September 22, 2017

Strasburg in Harrisburg: Start Four – An Ear to the Ground

April 28, 2010 by · Leave a Comment 

His fourth start is on the road, in Reading. It’s a few miles too far for a comfortable day trip. This is just as well since the day of the scheduled start, Monday, April 26, a steady, soaking rain weighs the apple blossoms in my back yard and sends them snowing to the ground. These aren’t the only casualties; the gloom sops the entire range of the Eastern league, canceling all six games.

My first memory is of a city skyline, most likely Buffalo, N.Y. I remember seeing the tall buildings filled with lights; what were all those people doing? Were they all doing the same thing at once? Certainly not; and just what was it before my eyes, that life could host such an astonishing variety all at once? Of course I didn’t articulate this at the time. Rather, I endured a baby’s mute sort of astonishment. But I have spent the rest of my life trying to put that moment into words.  Baseball is rife with this sly simultaneity: if a baseball game is under way, you can be sure another is, somewhere else.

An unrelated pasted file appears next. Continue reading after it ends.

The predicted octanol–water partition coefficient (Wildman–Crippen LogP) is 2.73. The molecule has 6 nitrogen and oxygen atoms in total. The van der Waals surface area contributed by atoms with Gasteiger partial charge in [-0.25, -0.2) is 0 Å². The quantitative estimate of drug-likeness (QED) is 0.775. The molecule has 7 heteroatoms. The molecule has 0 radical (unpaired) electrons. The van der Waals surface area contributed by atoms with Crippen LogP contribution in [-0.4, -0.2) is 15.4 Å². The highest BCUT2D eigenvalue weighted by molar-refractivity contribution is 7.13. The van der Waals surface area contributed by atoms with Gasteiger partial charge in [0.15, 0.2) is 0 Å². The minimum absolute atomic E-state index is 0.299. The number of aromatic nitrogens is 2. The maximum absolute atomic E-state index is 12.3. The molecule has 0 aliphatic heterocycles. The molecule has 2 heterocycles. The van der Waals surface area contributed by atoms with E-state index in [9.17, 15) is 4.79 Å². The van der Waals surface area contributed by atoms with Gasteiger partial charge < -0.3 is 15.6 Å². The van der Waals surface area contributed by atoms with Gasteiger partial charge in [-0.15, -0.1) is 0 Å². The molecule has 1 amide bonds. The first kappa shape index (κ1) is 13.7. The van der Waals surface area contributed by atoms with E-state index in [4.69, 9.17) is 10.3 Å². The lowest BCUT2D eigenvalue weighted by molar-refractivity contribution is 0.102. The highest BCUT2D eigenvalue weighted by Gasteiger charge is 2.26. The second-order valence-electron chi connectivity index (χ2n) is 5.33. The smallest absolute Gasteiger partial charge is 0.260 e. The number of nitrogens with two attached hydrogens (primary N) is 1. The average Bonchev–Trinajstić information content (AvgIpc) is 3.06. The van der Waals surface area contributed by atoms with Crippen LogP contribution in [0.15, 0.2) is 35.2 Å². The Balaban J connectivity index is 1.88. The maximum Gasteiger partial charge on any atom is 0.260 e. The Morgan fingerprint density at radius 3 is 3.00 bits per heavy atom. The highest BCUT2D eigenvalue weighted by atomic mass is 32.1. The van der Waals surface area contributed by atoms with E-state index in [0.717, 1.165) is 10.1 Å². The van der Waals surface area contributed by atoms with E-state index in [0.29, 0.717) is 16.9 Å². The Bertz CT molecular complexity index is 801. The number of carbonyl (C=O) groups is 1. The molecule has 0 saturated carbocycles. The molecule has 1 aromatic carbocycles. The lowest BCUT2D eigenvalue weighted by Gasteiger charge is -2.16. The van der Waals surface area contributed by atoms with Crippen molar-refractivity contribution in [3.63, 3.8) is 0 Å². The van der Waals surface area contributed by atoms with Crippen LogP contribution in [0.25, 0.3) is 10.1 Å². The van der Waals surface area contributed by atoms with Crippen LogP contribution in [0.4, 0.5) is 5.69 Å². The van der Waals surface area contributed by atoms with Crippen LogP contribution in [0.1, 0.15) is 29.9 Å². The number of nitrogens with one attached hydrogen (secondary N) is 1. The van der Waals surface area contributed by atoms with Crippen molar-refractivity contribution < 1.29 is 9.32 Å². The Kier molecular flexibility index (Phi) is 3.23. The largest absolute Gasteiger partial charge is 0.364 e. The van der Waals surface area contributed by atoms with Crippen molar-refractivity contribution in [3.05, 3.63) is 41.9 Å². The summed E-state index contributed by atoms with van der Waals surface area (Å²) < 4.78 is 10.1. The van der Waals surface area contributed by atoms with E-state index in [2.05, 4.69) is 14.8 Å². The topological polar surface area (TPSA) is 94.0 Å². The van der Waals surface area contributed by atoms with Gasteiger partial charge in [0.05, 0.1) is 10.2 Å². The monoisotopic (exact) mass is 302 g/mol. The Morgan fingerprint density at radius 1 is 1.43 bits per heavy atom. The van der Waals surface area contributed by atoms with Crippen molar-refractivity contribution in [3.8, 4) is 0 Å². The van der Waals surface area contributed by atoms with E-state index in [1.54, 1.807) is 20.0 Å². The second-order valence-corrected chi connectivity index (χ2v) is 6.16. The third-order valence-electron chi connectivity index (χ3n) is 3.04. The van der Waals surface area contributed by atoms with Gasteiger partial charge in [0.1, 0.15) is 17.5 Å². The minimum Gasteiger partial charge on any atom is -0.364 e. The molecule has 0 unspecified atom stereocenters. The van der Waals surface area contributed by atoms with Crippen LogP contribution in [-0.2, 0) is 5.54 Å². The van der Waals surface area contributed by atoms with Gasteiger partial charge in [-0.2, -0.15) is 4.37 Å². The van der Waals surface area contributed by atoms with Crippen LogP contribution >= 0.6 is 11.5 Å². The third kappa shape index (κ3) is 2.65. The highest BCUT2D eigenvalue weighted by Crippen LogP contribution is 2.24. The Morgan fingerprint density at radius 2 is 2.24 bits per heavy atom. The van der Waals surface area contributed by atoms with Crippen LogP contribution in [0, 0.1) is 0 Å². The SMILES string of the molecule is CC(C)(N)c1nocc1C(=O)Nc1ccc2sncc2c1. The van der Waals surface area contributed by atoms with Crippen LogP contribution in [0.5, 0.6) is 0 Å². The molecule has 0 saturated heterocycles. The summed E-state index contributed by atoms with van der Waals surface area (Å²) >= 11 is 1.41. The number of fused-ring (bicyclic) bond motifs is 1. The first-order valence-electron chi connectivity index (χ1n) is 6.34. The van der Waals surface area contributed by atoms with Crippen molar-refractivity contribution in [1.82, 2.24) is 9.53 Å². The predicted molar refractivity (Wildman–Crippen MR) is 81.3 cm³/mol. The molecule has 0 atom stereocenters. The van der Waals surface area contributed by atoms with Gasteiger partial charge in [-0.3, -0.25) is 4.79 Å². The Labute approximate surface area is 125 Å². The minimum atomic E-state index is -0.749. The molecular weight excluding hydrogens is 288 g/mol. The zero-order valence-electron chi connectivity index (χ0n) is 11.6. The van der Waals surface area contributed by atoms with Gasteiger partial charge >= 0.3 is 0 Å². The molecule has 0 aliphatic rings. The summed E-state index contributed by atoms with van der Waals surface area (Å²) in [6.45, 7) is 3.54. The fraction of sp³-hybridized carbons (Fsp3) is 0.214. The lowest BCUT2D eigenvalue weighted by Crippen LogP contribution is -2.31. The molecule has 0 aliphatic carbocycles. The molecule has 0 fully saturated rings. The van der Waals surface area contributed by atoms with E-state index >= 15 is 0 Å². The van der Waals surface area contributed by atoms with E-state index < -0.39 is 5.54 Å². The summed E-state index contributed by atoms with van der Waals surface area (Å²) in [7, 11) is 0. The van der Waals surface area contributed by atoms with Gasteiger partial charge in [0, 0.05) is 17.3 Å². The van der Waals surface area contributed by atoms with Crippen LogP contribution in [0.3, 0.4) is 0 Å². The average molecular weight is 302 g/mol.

So the next day at six twenty-eight p.m., I run to the computer to bring up the game on the radio. (Minor league broadcasts for every team are free through Milb.com). Radio is the glory of the sport. Baseball suffered its infancy in the age of the telegraph, and its heart has always been a ticker: this is why it still insists on posting the partial, out-of-town scores, and spends so much time claiming to resemble the rest of life, that its latest rules change or subtle fad is the ‘in’ thing everywhere: that it has one ear on the ground.